No one in the room was naïve about the potential yield of a preferred share; Williams had already explained that the profit margin of selling food “is very low.”
“The benefit is you become a social investor, a social entrepreneur,” Peeples told the members. “You’re doing good, which I still think counts for something. As an investor, you can find better investments; there’s no question about that. But I don’t think you’re going to find a better investment for making you feel like you’ve made a difference in Winston-Salem.”
After settling down to a catered meal of stir-fried rice, snap peas and chicken, with salad and bread, Williams called up Mike Sakellaridis, formerly the general manager of the defunct Renaissance Cooperative in Greensboro and a consultant for the planned Harvest Market. Sakellaridis told the members a 1-2-percent efficiency could determine whether a grocery survives or fails. And efficiency depends on correctly anticipating demand so that the store doesn’t lose a customer by not having the product in stock or have to write off inventory because it doesn’t sell.
Members are juggling a number of principles, including affordability and healthfulness. Local sourcing is an important one.
Sakellaridis suggested they might have to sacrifice affordability if they want to focus on local sourcing.
“The trouble is price versus product,” he said. “If we want to serve everybody, we have to find a way to make the local products accessible because a lot of times the price point is difficult. In the same concept that one store has certain values to maintain for profitability, the same thing goes for the small farmer. The small farmer is two or three people trying to make their mortgage payments sometimes off of spring mix. That’s a lot of spring mix! And so you end up with a $6 price point for a pound of spring mix. Whereas you can go buy the Earthbound Farm stuff for $3.99 for the package, and if you don’t have a real good reason, you need both customers to be served. So, we’re going to definitely keep them in mind and do our best to represent that.”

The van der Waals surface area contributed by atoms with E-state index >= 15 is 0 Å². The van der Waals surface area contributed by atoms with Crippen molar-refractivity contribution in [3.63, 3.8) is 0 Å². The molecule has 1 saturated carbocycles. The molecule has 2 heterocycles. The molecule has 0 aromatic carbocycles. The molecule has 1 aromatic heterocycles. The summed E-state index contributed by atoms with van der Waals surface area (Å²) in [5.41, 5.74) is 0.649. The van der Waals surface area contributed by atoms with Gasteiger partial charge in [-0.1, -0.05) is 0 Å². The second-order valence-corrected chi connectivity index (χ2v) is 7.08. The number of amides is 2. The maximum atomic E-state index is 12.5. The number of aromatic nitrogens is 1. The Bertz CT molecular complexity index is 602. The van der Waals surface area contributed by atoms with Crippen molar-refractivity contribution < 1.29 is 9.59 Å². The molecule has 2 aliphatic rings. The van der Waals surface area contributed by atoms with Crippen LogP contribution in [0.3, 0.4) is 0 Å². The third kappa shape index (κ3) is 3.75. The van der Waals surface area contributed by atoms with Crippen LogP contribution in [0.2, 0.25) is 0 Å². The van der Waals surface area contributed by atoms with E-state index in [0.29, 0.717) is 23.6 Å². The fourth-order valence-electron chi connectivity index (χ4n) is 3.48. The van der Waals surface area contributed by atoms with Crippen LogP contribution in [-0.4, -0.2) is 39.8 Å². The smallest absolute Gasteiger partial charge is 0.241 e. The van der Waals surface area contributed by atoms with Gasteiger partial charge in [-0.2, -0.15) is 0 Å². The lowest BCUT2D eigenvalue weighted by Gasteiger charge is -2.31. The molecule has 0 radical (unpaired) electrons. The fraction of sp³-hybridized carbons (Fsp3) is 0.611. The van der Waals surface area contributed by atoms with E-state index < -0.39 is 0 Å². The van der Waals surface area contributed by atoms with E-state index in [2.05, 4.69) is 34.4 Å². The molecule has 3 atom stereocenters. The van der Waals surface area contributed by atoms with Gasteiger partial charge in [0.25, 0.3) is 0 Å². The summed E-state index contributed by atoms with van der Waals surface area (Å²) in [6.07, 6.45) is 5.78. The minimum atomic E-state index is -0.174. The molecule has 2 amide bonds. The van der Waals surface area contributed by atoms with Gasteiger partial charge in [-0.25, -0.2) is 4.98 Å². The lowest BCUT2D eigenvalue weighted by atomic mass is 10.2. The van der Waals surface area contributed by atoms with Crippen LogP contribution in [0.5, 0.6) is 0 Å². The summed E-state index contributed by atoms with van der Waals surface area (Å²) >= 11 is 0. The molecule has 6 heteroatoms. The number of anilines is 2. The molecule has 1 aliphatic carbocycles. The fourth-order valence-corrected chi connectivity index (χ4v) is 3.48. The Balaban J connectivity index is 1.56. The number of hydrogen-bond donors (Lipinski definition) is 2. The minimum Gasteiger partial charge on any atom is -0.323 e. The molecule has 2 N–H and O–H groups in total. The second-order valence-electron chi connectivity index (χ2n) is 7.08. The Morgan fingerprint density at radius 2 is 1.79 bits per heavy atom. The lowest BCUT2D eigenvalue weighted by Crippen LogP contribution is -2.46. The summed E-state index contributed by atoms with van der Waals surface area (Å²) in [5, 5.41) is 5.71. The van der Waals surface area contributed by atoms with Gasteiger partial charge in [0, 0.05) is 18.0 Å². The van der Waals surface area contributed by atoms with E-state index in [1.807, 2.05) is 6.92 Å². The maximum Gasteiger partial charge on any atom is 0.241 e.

Rather than projecting what they think prospective customers from community need, Sakellaridis urged members to copy down their shopping lists or hand over their receipts so that the cooperative can order exactly what customers want down to the brand. Even before the store opens, he said, members can immediately start a buyers co-op in the temporary storefront, and start ordering produce, dry goods and various nonperishables in bulk. With little to no overhead, including labor, they can realize a 40 percent profit, and put the proceeds towards the store.
The recent closure of Renaissance Cooperative in northeast Greensboro after only two years in business inevitably came up as a cautionary tale, and, organizers in Winston-Salem hope, an opportunity to learn from others’ mistakes.
Ultimately, Sakellaridis said, Renaissance couldn’t figure out the right balance between product quality and price point.